And if (when) gun control comes into the debate, go into his criminal past. Occupy the ground and build a dwelling on it. Live there.

      Whatever he proposes, it’s all based on his experience as a violent criminal. That’s the crux of the argument, right there. It’s where all his enabling assumptions live — especially his ideas about guns.

      If you want to seem slightly less personally confrontational, put it in terms of what his gangbanger “friends” from that past life would have done. It’s a golden opportunity to show that whatever the laws were (or might be), they won’t care.

      Compare that to what he would do now. What would he do NOW if he were able to own guns? Probably nothing dangerous. If gun control won’t change the behavior of gangbangers for the better, then it shouldn’t be inflicted on peaceful people who aren’t hurting anyone.

      If anyone dares to bring up the old canard where gun owners provide guns to criminals through theft, go straight to the rape analogy: peaceful gun owners provide guns to criminals like women provide sex to rapists. Who do we punish for that?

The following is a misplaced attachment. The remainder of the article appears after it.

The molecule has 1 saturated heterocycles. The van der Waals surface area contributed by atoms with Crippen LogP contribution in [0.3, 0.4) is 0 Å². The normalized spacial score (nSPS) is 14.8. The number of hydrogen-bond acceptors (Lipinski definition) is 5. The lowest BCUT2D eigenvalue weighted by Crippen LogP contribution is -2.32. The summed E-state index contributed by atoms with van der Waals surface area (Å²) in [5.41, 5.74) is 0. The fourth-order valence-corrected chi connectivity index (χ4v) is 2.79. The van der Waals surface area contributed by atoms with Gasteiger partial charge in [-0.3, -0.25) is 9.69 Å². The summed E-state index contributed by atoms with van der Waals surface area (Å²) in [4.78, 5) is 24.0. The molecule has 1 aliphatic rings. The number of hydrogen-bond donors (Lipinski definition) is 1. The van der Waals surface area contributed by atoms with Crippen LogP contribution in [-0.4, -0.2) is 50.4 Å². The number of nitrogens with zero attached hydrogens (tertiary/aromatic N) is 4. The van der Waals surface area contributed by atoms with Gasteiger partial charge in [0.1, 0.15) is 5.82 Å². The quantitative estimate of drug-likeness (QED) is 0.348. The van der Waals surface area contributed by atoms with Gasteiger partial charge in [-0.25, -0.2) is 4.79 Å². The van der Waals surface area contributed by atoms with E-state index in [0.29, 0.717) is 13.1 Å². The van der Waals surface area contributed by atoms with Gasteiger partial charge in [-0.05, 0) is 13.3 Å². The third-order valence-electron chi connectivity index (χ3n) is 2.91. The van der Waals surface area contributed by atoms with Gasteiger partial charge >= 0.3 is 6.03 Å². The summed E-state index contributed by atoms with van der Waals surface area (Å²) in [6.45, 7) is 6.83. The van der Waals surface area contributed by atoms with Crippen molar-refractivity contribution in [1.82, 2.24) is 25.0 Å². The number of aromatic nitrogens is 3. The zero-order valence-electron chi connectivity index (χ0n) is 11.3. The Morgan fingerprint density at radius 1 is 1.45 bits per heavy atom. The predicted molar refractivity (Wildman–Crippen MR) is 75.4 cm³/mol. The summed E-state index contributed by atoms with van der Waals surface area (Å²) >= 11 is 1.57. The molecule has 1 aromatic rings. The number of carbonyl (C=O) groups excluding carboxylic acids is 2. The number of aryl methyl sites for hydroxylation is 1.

• One of his line of attacks may be something like “If we ban private firearm ownership, then there will be nothing for criminals to steal or buy”.

        You could counter with the crime ridden/gun control city of Chicago example, saying criminals get their guns in spite of gun control laws. If he counters with “we need gun control in neighboring states for Chicago gun control to work” point out that neighboring states don’t have the level of crime that Chicago does, and also counter with countries that have strict gun but high crime, especially homicides committed with guns.